Eileen Fisher remains a leader in sustainable fashion, pulling ahead thanks to its endorsing of the Garment Worker Protection Act and for profit-sharing with its employees. It is also relatively transparent, mapping its garment factories, most textile mills and dye houses and a few raw material suppliers and farms; although, it admits to backsliding on its mission to pay living wages in its supply chain. Eileen Fisher is also strong in the Raw Materials section of our criteria, investing into regenerative agriculture and clean chemistry and dyes while also committing to source high-quality biogenic fibers like organic linen. Its Renew program, which refurbishes and repairs its clothing at scale, has proven that circularity can be economically viable, earning $4 million annually, as of 2019. We hope Eileen Fisher increases traceability and provides living wages to all of its supply chain workers in the near future while continuing to be open about challenges along the way.
Nisolo is our highest-scoring brand, in no small part because the company used its feedback time to put relevant information about its substantial social sustainability efforts in the public domain. This is exactly what we want brands to do, so citizens and workers can hold brands to account. The Nashville-based leather goods brand is notable as the only company that provides evidence that not only do its garment makers and direct employees earn a living wage, but so do its models, photographers, photo assistants and logistics workers. The company is also transparent about how many products it produces (61,773) and its carbon footprint. However, there are areas where Nisolo can improve, namely revealing more information about its raw material suppliers, especially given leather’s often high-impact production process and struggles with traceability. We also want to see the company accelerate its circularity plans, noting the fact that most footwear is nearly impossible to recycle.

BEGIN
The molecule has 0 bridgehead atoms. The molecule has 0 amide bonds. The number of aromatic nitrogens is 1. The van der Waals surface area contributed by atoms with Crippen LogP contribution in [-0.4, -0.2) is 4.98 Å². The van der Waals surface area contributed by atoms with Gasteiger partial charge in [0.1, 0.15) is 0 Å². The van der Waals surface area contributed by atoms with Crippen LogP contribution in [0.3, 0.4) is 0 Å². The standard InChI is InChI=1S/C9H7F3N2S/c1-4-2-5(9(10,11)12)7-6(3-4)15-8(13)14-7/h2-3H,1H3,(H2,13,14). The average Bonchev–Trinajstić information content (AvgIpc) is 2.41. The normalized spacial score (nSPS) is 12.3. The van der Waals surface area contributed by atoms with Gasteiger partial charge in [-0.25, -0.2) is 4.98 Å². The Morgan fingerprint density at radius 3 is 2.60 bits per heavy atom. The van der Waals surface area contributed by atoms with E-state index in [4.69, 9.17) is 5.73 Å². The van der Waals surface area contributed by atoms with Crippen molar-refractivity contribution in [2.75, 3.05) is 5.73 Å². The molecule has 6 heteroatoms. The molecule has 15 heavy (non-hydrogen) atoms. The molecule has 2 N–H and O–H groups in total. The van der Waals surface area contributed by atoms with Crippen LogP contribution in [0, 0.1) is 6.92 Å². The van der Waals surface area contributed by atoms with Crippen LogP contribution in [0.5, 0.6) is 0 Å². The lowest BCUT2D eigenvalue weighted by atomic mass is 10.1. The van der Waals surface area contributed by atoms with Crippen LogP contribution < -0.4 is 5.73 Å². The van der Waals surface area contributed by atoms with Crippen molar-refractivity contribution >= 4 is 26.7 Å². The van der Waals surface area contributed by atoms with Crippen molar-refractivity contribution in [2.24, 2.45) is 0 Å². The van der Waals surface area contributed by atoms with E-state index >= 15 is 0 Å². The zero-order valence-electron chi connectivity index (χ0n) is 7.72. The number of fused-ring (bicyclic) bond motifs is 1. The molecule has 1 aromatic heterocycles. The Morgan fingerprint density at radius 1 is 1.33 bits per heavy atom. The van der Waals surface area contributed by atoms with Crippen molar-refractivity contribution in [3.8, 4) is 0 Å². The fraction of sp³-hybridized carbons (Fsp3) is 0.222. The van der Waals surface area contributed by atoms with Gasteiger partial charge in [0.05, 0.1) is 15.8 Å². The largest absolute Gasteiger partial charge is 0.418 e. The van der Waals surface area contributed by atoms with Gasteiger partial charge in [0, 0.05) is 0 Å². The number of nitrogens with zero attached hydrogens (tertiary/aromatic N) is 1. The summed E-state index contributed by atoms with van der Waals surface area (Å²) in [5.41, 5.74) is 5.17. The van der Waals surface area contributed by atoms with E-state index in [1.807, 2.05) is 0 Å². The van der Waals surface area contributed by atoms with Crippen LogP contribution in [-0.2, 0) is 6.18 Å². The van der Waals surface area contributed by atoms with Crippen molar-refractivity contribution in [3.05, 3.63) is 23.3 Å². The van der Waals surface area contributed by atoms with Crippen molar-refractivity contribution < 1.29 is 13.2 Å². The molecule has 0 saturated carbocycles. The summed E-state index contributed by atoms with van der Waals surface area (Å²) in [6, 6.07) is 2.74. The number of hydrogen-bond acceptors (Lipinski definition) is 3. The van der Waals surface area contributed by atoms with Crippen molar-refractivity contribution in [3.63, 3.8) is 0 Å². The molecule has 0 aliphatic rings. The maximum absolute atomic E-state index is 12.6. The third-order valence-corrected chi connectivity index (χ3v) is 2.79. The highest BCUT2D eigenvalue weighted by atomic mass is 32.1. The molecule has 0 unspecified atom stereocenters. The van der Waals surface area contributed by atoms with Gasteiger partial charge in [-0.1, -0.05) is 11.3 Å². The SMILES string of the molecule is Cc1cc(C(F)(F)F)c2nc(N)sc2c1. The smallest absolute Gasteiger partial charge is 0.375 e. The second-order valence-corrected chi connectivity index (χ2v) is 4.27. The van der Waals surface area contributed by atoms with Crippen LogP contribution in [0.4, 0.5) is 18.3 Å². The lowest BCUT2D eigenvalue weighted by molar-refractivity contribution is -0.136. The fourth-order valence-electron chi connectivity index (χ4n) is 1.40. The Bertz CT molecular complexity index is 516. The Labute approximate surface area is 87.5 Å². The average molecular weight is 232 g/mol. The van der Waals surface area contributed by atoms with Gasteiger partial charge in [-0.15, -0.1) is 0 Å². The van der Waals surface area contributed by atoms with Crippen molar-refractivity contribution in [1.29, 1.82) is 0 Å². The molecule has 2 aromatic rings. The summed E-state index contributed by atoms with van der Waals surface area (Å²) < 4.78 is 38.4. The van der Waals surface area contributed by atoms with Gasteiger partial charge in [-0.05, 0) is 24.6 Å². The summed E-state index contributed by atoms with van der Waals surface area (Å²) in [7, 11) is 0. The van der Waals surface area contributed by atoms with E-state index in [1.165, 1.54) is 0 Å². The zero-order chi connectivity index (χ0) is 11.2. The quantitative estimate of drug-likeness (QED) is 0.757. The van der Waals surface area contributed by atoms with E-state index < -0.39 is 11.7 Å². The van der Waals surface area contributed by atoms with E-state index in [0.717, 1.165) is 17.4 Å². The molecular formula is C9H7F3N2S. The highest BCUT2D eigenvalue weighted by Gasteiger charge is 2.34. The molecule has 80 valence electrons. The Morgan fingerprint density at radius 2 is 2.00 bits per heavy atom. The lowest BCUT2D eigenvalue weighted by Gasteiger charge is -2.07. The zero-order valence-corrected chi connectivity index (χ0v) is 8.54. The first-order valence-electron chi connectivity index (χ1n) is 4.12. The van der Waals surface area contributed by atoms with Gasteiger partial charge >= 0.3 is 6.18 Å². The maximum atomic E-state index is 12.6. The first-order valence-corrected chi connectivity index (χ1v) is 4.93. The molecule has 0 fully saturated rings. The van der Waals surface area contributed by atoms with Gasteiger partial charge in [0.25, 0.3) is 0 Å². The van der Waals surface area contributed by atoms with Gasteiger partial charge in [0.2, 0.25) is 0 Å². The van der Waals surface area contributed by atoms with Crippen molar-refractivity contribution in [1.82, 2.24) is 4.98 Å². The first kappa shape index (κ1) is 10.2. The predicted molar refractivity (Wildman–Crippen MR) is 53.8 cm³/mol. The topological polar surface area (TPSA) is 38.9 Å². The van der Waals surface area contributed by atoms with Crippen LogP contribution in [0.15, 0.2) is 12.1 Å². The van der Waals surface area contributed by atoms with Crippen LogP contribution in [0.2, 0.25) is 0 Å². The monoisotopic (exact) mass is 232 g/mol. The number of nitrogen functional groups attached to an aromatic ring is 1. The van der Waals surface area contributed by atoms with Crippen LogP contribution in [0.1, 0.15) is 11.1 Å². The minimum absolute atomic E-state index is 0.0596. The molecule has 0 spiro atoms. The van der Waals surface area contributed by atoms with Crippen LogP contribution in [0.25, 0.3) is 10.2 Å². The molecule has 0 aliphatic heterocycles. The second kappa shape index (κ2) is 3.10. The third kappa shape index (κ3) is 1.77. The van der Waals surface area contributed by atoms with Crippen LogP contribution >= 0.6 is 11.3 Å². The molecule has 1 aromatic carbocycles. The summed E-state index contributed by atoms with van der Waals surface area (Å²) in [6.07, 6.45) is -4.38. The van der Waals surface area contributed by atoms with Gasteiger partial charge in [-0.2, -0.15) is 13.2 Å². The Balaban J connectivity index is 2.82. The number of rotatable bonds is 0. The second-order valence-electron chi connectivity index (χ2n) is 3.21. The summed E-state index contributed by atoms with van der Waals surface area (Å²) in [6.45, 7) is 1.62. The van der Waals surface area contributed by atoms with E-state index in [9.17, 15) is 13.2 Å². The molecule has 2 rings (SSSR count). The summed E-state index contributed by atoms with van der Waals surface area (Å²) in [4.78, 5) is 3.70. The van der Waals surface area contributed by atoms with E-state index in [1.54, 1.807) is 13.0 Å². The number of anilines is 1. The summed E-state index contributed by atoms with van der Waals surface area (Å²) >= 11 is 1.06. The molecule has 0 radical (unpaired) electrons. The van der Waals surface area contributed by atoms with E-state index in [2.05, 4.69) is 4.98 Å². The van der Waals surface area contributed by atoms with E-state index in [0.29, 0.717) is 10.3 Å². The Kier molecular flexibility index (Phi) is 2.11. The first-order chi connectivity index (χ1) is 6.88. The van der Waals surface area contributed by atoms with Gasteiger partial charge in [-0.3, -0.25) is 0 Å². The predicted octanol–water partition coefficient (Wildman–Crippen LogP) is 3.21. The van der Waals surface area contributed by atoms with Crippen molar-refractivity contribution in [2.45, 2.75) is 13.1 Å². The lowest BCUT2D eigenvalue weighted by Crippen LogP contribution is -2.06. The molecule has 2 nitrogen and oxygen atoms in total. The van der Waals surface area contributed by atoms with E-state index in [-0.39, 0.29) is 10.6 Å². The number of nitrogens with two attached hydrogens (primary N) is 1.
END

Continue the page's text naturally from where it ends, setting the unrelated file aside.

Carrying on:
Our methodology is transparent. You can click through to any brand’s Scoresheet to see how we ranked them. While we fully understand that our community will likely always use our assessment of brands as a measure for finding and supporting sustainable companies, the limitations of the “conscious consumer” have been exposed and so-called ethical shopping is giving way to the much more effective cause of consumer activism. Therefore, it is our hope that this report will be used more prominently as an educational and advocacy tool that moves beyond the scope of shopping carts.
We hope our methodology spurs you to do more good, not less harm. You can get to 150 points, but don’t make this another box-ticking exercise. Rather than chasing points, use this report and your score to ignite internal dialogue, begin measuring what matters and publish better data in the public domain.
Know that using your voice matters. We saw substantial progress in Tier 1 supply chain transparency, animal welfare and basic carbon reporting commitments precisely because of activists like you demanding more from brands.
To continue to drive change, sign the PayUp Fashion petition, a worker-centric blueprint to build back better. Each time the PayUp Fashion petition is signed, brand executives at fashion’s most profitable companies receive an email notification letting them know that we are demanding more of them, including putting an end to starvation wages, supporting legal reform that shifts accountability back onto the companies themselves and making transparency the standard when it comes to where their clothes are made, the environmental impact of their manufacturing and how much workers are paid.
Already signed? Donate to Remake. We take no money from the fashion industry. Your support allows us to score and add more brands and retailers into our brand directory.
We hope these scores support your ongoing fight for living wages, safety nets and collective bargaining agreements. We hope to see more solidarity across retail, warehouse and garment workers, and the urgency felt by Global South unions and labor leaders matched by union colleagues in the North.
Leverage the political power of conscious consumers and fashion businesses working to make change. Support the passage of smart regulation like California’s Garment Worker Protection Act that includes brand liability for wage theft. Without corporate accountability, progress will stall.